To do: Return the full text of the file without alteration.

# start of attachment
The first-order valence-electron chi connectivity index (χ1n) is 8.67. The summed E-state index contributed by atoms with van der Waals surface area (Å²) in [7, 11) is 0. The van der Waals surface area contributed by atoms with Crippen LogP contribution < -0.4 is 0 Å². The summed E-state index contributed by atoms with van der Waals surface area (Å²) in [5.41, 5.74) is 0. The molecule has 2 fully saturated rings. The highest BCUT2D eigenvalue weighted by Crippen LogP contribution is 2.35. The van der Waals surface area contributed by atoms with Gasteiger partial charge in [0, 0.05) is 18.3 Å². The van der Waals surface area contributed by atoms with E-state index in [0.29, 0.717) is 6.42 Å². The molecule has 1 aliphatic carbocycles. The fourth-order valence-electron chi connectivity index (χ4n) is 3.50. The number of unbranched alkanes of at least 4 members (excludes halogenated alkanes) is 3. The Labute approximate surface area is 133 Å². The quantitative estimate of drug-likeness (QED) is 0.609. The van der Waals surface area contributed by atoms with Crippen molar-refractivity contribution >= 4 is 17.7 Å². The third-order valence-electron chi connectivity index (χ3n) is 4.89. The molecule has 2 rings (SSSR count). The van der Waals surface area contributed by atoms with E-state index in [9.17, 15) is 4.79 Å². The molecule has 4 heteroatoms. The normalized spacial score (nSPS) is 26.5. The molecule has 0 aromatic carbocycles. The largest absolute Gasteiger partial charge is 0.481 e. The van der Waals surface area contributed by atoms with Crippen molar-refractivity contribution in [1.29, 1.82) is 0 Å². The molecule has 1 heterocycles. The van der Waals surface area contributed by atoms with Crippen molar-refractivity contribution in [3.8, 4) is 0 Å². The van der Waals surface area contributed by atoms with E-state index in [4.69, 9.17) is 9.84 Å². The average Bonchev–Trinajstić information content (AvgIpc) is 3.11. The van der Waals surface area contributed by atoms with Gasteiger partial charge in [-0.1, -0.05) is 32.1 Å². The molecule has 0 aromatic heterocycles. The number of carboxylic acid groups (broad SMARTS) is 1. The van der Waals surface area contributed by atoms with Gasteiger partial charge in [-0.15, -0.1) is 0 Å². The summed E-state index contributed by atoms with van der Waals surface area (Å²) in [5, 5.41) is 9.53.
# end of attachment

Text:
The first-order valence-electron chi connectivity index (χ1n) is 8.67. The summed E-state index contributed by atoms with van der Waals surface area (Å²) in [7, 11) is 0. The van der Waals surface area contributed by atoms with Crippen LogP contribution < -0.4 is 0 Å². The summed E-state index contributed by atoms with van der Waals surface area (Å²) in [5.41, 5.74) is 0. The molecule has 2 fully saturated rings. The highest BCUT2D eigenvalue weighted by Crippen LogP contribution is 2.35. The van der Waals surface area contributed by atoms with Gasteiger partial charge in [0, 0.05) is 18.3 Å². The van der Waals surface area contributed by atoms with E-state index in [0.29, 0.717) is 6.42 Å². The molecule has 1 aliphatic carbocycles. The fourth-order valence-electron chi connectivity index (χ4n) is 3.50. The number of unbranched alkanes of at least 4 members (excludes halogenated alkanes) is 3. The Labute approximate surface area is 133 Å². The quantitative estimate of drug-likeness (QED) is 0.609. The van der Waals surface area contributed by atoms with Crippen molar-refractivity contribution >= 4 is 17.7 Å². The third-order valence-electron chi connectivity index (χ3n) is 4.89. The molecule has 2 rings (SSSR count). The van der Waals surface area contributed by atoms with E-state index in [9.17, 15) is 4.79 Å². The molecule has 4 heteroatoms. The normalized spacial score (nSPS) is 26.5. The molecule has 0 aromatic carbocycles. The largest absolute Gasteiger partial charge is 0.481 e. The van der Waals surface area contributed by atoms with Crippen molar-refractivity contribution in [1.29, 1.82) is 0 Å². The molecule has 1 heterocycles. The van der Waals surface area contributed by atoms with Crippen molar-refractivity contribution in [3.8, 4) is 0 Å². The van der Waals surface area contributed by atoms with E-state index in [4.69, 9.17) is 9.84 Å². The average Bonchev–Trinajstić information content (AvgIpc) is 3.11. The van der Waals surface area contributed by atoms with Gasteiger partial charge in [-0.1, -0.05) is 32.1 Å². The molecule has 0 aromatic heterocycles. The number of carboxylic acid groups (broad SMARTS) is 1. The van der Waals surface area contributed by atoms with Gasteiger partial charge in [-0.15, -0.1) is 0 Å². The summed E-state index contributed by atoms with van der Waals surface area (Å²) in [5, 5.41) is 9.53.